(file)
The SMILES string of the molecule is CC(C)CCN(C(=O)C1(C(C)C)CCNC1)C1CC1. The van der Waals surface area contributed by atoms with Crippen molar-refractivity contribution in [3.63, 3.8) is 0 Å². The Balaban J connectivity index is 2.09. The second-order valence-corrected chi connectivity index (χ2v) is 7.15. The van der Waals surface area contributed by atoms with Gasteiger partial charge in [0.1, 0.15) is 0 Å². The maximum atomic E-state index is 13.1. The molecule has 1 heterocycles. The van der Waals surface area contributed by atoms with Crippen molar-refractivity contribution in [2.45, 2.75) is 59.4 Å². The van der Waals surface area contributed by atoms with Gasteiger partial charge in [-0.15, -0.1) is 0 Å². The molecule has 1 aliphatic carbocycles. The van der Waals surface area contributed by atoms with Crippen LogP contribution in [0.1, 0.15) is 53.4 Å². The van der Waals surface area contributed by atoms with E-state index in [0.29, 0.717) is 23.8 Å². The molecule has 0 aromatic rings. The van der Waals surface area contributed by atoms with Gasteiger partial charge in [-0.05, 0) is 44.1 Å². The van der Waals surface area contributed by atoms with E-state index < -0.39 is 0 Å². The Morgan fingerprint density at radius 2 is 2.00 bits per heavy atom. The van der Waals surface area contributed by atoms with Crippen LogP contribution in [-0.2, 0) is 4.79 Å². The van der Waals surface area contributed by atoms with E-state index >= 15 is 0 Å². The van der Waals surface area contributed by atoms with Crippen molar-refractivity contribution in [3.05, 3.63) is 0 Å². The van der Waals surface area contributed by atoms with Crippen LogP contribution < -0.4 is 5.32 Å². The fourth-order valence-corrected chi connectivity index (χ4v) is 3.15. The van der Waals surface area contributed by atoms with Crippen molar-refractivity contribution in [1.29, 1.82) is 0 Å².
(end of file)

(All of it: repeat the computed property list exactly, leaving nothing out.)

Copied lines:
The SMILES string of the molecule is CC(C)CCN(C(=O)C1(C(C)C)CCNC1)C1CC1. The van der Waals surface area contributed by atoms with Crippen molar-refractivity contribution in [3.63, 3.8) is 0 Å². The Balaban J connectivity index is 2.09. The second-order valence-corrected chi connectivity index (χ2v) is 7.15. The van der Waals surface area contributed by atoms with Gasteiger partial charge in [0.1, 0.15) is 0 Å². The maximum atomic E-state index is 13.1. The molecule has 1 heterocycles. The van der Waals surface area contributed by atoms with Crippen molar-refractivity contribution in [2.45, 2.75) is 59.4 Å². The van der Waals surface area contributed by atoms with Gasteiger partial charge in [-0.15, -0.1) is 0 Å². The molecule has 1 aliphatic carbocycles. The van der Waals surface area contributed by atoms with Crippen LogP contribution in [0.1, 0.15) is 53.4 Å². The van der Waals surface area contributed by atoms with E-state index in [0.29, 0.717) is 23.8 Å². The molecule has 0 aromatic rings. The van der Waals surface area contributed by atoms with Gasteiger partial charge in [-0.05, 0) is 44.1 Å². The van der Waals surface area contributed by atoms with E-state index < -0.39 is 0 Å². The Morgan fingerprint density at radius 2 is 2.00 bits per heavy atom. The van der Waals surface area contributed by atoms with Crippen LogP contribution in [-0.2, 0) is 4.79 Å². The van der Waals surface area contributed by atoms with E-state index >= 15 is 0 Å². The van der Waals surface area contributed by atoms with Crippen molar-refractivity contribution in [3.05, 3.63) is 0 Å². The van der Waals surface area contributed by atoms with Crippen LogP contribution < -0.4 is 5.32 Å². The fourth-order valence-corrected chi connectivity index (χ4v) is 3.15. The van der Waals surface area contributed by atoms with Crippen molar-refractivity contribution in [1.29, 1.82) is 0 Å².